Insurance By the Pound

Health insurance premiums are always based on a variety of underlying factors, based on the health of the person that is applying for the insurance. Obesity is one of the many risks that  Medical Insurance  companies charge higher premiums for. Getting a health care plan always involves a medical assessment, at which point your weight, height, and other health concerns will be addressed. In relation to obesity, insurance companies base their decision off of the BMI, which stands for Body Mass Index. This number ultimately determines how obese or overweight a person is, based on a predetermined index.

Your BMI is calculated for your health care plan based on your height and weight. The exact calculation is your weight in kilograms divided by your height in meters squared. The BMI chart is how  Medical Insurance  companies determine what the appropriate height and weight for someone should be. This will help determine if they are in optimal health or not. The Body Mass Index chart is scale based, with the following divisions:

Less than 18.5- underweight
18.5-24.9- normal weight
25-29.9- overweight
30-34.9- obese
35-39.9- very obese
40 or greater- morbidly obese

When your height and weight is calculated to determine your body mass index, you should ideally fall into the normal range, between 18.5 and 24.9 on the BMI scale. If you are higher or lower on the scale, your insurance premiums will be higher than average. The farther you stray from the ideal range, the higher your premiums will be. The different accepted levels of BMI will vary from one health care plan to the next, so you will need to consult with your  Medical Insurance company to see what is acceptable by their standards.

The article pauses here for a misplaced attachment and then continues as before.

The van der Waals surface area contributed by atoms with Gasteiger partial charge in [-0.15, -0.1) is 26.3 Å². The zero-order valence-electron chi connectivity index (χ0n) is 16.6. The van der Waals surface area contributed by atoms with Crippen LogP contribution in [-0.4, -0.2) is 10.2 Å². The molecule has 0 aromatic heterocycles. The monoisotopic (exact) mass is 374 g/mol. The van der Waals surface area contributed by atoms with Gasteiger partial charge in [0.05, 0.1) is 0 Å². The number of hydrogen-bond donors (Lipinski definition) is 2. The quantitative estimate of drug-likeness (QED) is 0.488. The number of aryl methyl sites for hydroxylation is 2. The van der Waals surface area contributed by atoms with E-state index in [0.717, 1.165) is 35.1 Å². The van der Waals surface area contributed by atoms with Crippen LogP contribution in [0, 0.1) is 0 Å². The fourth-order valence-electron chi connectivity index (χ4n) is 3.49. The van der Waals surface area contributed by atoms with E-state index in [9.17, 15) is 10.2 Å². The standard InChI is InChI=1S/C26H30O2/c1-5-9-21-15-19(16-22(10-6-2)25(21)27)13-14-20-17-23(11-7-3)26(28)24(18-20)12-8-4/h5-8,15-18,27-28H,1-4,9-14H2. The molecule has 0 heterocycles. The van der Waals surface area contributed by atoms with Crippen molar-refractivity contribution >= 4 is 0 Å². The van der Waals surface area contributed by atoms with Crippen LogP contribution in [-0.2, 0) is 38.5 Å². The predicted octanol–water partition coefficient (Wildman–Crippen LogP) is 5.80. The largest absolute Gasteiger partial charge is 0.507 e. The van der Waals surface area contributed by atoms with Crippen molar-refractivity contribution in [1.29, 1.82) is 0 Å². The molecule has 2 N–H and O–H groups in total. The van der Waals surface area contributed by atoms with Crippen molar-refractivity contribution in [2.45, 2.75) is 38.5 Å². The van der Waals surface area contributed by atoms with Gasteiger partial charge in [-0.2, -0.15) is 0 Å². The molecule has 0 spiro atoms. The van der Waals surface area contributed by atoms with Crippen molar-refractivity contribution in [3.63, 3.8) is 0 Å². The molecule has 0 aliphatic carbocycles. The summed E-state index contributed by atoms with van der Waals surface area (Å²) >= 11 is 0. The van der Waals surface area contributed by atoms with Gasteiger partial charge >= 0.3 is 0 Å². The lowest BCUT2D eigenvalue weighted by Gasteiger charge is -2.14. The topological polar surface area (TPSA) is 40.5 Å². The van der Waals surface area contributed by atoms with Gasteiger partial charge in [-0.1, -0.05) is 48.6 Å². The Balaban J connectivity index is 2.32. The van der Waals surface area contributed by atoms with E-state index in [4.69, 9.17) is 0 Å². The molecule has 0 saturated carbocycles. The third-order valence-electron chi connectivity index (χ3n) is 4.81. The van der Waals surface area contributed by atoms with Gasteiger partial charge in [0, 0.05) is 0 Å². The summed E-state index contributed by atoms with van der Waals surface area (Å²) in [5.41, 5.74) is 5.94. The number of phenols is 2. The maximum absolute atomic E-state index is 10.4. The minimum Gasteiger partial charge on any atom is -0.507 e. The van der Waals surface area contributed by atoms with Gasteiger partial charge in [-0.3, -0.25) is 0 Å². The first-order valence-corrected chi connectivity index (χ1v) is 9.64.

Here are some examples of how BMI can change in relation to weight and height:

-A person weighing 102 pounds that is 5’0” tall will have a BMI of 20, which is normal. That same person weighing 204 pounds would have a BMI of 40, which is morbid obesity.

-A person that is 6’0” and weighs 206 pounds will have a BMI of 28, which is technically in the ‘overweight’ range. If their weight is 294, the BMI goes up to 40, which is again morbidly obese.

Many health care plan providers actually will not insure anyone who has a BMI over 39. This is because at this level of obesity, health problems are not only common, but they are expected. Like many other medical conditions, obesity can be considered too high-risk for  Medical Insurance  companies to cover if it is extreme enough. If you want to get the lowest health premiums possible on your health care plan, you should try to maintain a healthy weight so that you can be at a lower place on the BMI scale. Being healthier will not only get you reduced health insurance premiums, but it will also help you to live a better, longer life.

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